how to replace a distributor gasket on a 2000 Pontiac grand am 3.4l
I was having a problem with my intake manifold gasket on my 2003 Pontiac grand am and i took it to a shop it was 600 dollars parts and labor you can get it much cheaper i just chose a mechanic i could trust. now it may not be intake manifold gasket the best way to tell is to lift your oil cap look at the backside of it and if there is a blueish tint liquid on the cap then your getting condensation which means bad intake gasket. But it can also be your thermostat housing messing up which would be much cheaper.
from my experience from other vehicles, depending on the side of the head gasket remove the valve cover, then it may be required to remove the intake manifold after that remove the head and scrape the old gasket off adding a new one in the process. the motor can still be in the car when doing this the intake manifold must be removed, upper and lower, to get the heads off of any v-8 that is domestic
For the manifold see link below for detailed info on the class action settlement and detailed DIY instructions... http://www.autoclinix.com/Manifold.htm Is the intake cracked? Is it a 4.6L? If so, a recent class action settlement extends the warranty, on the intake, to 70,000 miles. Don't replace with OEM manifold.
my grand am had an engine knocking noise. it was the intake manifold gasket was going bad. it was leaking coolant into my oil. look at your oil to see if it is a white milky color. if it is then you need a new manifold gasket which sucks. it takes a long time to do by yourself. or you can take it to a place that charges you $1000 to do. but if you can. do it yourself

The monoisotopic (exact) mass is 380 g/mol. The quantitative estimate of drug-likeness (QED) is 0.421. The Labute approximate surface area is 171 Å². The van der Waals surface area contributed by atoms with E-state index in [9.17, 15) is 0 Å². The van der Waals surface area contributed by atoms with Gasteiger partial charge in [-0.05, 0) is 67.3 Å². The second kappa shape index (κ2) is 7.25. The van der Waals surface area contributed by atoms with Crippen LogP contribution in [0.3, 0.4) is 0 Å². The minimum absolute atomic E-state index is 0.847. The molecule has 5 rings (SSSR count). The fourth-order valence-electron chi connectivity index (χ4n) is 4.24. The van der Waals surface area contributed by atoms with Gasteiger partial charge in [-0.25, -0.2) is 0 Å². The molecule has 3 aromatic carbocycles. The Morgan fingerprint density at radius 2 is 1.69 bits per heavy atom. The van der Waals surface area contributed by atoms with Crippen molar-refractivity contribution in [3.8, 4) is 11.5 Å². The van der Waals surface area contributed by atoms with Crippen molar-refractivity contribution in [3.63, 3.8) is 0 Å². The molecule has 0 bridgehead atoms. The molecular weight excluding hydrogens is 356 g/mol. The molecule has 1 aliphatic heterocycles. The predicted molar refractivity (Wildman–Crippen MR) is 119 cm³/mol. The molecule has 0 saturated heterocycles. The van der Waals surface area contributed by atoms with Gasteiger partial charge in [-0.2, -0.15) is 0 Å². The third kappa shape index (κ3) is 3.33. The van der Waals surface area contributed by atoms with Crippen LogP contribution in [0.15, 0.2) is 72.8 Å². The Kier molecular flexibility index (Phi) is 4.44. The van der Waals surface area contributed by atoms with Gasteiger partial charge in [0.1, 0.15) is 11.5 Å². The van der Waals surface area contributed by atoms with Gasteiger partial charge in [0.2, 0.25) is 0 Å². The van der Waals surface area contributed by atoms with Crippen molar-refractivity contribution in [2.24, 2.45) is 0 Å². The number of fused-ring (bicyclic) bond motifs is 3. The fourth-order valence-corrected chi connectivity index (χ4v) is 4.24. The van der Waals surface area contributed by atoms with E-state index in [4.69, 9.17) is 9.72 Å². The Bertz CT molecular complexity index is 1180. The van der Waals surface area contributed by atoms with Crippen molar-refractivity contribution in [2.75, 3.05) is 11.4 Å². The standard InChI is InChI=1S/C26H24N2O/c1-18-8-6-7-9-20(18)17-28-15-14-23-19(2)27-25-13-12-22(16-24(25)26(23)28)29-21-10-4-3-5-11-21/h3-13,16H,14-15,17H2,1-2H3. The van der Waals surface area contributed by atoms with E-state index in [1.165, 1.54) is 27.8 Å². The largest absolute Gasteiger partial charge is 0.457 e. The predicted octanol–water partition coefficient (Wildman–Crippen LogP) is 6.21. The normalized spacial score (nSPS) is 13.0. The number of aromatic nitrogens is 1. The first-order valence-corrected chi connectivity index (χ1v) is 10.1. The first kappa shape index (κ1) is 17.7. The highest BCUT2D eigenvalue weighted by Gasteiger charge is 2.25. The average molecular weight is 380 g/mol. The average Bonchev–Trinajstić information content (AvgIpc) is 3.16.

If you need 2 ask how 2 change ur intake manifold gasket, u shouldn't be doing it urself, get some1 who knows what their doing! But if you really want 2 know (i don't own a grand prix i own a grand am) but ur probably gonna have 2 take off the throtlebody to change ur intake manifold gasket, which if you mess up in taking off and putting back on ur throtlebody its called - at the least ur car won't run at all or it will have a major gas leak, or u'll blow urself and ur car up! So i'd recommend that u don't do it urself.
un bolt old one from exhaust pipe then unbolt it from the engine. Take it off and whne putting a new one on it is a good idea to change gasket and manifold bolts. EDIT: I have a '94 Jeep Cherokee with the same Inline 6 4.0L engine as is in yours. With mine, I had to remove the intake manifold, you will probably have to do the same.
Some bolts pass thru the water jacket so if you don't put sealer on the bolts the coolant can climb up the threads and puddle on the intake. I have removed them one at a time , cleaned the threads and reinstalled them with sealer and this fixed the problem. The dissimilar metals of the aluminum intake manifold and cast iron block have different expansion rates and eventually the lower intake manifold gasket will fail. All the bolts are not accessable without removing the supercharger. These bolts have a specific torque value and tightening sequence. Do the job right and remove the supercharger and intake manifold. Replace the gasket and reinstall the intake manifold using a thread sealer. Torque the bolts to 11 foot pounds and in the proper sequence. Coolant can leak internally into the engine, treat the problem not just the symptom. Hope this helps. "G"
Copyright © 2020 Multiply Media, LLC. All Rights Reserved. The material on this site can not be reproduced, distributed, transmitted, cached or otherwise used, except with prior written permission of Multiply.